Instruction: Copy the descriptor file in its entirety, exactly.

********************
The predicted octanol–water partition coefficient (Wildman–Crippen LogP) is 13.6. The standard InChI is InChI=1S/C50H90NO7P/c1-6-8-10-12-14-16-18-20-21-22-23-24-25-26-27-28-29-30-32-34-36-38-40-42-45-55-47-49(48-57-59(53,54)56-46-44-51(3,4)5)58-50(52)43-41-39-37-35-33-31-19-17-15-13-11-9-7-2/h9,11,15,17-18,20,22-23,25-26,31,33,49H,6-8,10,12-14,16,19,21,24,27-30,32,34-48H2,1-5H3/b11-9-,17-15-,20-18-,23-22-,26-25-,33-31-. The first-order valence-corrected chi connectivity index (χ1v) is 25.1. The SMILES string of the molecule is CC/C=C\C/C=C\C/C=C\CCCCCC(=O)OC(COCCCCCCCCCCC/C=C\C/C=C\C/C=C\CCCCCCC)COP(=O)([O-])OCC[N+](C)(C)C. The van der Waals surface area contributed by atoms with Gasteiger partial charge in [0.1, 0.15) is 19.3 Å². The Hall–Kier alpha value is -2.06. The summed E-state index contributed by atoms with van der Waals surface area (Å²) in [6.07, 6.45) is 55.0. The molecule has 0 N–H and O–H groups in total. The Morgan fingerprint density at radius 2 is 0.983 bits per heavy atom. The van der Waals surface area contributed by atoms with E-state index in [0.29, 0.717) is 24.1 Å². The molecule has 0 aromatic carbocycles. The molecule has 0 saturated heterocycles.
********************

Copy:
The predicted octanol–water partition coefficient (Wildman–Crippen LogP) is 13.6. The standard InChI is InChI=1S/C50H90NO7P/c1-6-8-10-12-14-16-18-20-21-22-23-24-25-26-27-28-29-30-32-34-36-38-40-42-45-55-47-49(48-57-59(53,54)56-46-44-51(3,4)5)58-50(52)43-41-39-37-35-33-31-19-17-15-13-11-9-7-2/h9,11,15,17-18,20,22-23,25-26,31,33,49H,6-8,10,12-14,16,19,21,24,27-30,32,34-48H2,1-5H3/b11-9-,17-15-,20-18-,23-22-,26-25-,33-31-. The first-order valence-corrected chi connectivity index (χ1v) is 25.1. The SMILES string of the molecule is CC/C=C\C/C=C\C/C=C\CCCCCC(=O)OC(COCCCCCCCCCCC/C=C\C/C=C\C/C=C\CCCCCCC)COP(=O)([O-])OCC[N+](C)(C)C. The van der Waals surface area contributed by atoms with Gasteiger partial charge in [0.1, 0.15) is 19.3 Å². The Hall–Kier alpha value is -2.06. The summed E-state index contributed by atoms with van der Waals surface area (Å²) in [6.07, 6.45) is 55.0. The molecule has 0 N–H and O–H groups in total. The Morgan fingerprint density at radius 2 is 0.983 bits per heavy atom. The van der Waals surface area contributed by atoms with E-state index in [0.29, 0.717) is 24.1 Å². The molecule has 0 aromatic carbocycles. The molecule has 0 saturated heterocycles.